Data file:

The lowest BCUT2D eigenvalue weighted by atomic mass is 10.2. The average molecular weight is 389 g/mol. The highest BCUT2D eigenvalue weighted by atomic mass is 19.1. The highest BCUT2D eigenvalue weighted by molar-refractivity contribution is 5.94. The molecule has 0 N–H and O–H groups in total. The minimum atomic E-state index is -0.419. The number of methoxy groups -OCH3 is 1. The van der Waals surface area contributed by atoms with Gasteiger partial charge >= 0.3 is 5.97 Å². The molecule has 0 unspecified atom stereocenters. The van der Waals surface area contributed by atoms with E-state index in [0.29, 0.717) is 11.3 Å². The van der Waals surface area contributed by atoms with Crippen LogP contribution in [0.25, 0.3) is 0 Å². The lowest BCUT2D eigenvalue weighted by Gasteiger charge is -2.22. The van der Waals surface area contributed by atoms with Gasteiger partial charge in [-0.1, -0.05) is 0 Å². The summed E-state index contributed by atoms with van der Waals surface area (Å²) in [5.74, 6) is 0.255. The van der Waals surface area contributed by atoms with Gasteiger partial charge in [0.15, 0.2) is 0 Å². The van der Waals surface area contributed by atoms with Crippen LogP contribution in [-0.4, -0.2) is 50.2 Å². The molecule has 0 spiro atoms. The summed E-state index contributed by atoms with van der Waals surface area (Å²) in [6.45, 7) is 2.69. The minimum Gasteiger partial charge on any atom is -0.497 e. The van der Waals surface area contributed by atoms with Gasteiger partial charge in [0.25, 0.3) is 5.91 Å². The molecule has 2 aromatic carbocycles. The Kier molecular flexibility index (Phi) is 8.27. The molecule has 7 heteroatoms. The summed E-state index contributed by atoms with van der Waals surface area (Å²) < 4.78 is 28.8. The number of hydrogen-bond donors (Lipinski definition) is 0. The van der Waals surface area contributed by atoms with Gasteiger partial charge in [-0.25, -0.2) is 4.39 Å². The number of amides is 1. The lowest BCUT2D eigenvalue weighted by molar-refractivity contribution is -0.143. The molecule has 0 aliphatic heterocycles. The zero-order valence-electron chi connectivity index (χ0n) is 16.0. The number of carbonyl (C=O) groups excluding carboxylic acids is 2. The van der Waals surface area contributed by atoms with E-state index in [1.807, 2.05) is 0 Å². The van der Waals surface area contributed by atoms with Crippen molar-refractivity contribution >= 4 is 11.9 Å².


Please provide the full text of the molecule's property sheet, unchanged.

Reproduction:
The lowest BCUT2D eigenvalue weighted by atomic mass is 10.2. The average molecular weight is 389 g/mol. The highest BCUT2D eigenvalue weighted by atomic mass is 19.1. The highest BCUT2D eigenvalue weighted by molar-refractivity contribution is 5.94. The molecule has 0 N–H and O–H groups in total. The minimum atomic E-state index is -0.419. The number of methoxy groups -OCH3 is 1. The van der Waals surface area contributed by atoms with Gasteiger partial charge >= 0.3 is 5.97 Å². The molecule has 0 unspecified atom stereocenters. The van der Waals surface area contributed by atoms with E-state index in [0.29, 0.717) is 11.3 Å². The van der Waals surface area contributed by atoms with Crippen LogP contribution in [0.25, 0.3) is 0 Å². The lowest BCUT2D eigenvalue weighted by Gasteiger charge is -2.22. The van der Waals surface area contributed by atoms with Gasteiger partial charge in [-0.1, -0.05) is 0 Å². The summed E-state index contributed by atoms with van der Waals surface area (Å²) in [5.74, 6) is 0.255. The van der Waals surface area contributed by atoms with Gasteiger partial charge in [0.15, 0.2) is 0 Å². The van der Waals surface area contributed by atoms with Crippen LogP contribution in [-0.4, -0.2) is 50.2 Å². The molecule has 0 spiro atoms. The summed E-state index contributed by atoms with van der Waals surface area (Å²) in [6.45, 7) is 2.69. The minimum Gasteiger partial charge on any atom is -0.497 e. The van der Waals surface area contributed by atoms with Gasteiger partial charge in [0.25, 0.3) is 5.91 Å². The molecule has 2 aromatic carbocycles. The Kier molecular flexibility index (Phi) is 8.27. The molecule has 7 heteroatoms. The summed E-state index contributed by atoms with van der Waals surface area (Å²) < 4.78 is 28.8. The number of hydrogen-bond donors (Lipinski definition) is 0. The van der Waals surface area contributed by atoms with Gasteiger partial charge in [-0.25, -0.2) is 4.39 Å². The number of amides is 1. The lowest BCUT2D eigenvalue weighted by molar-refractivity contribution is -0.143. The molecule has 0 aliphatic heterocycles. The zero-order valence-electron chi connectivity index (χ0n) is 16.0. The number of carbonyl (C=O) groups excluding carboxylic acids is 2. The van der Waals surface area contributed by atoms with E-state index in [1.807, 2.05) is 0 Å². The van der Waals surface area contributed by atoms with Crippen molar-refractivity contribution >= 4 is 11.9 Å².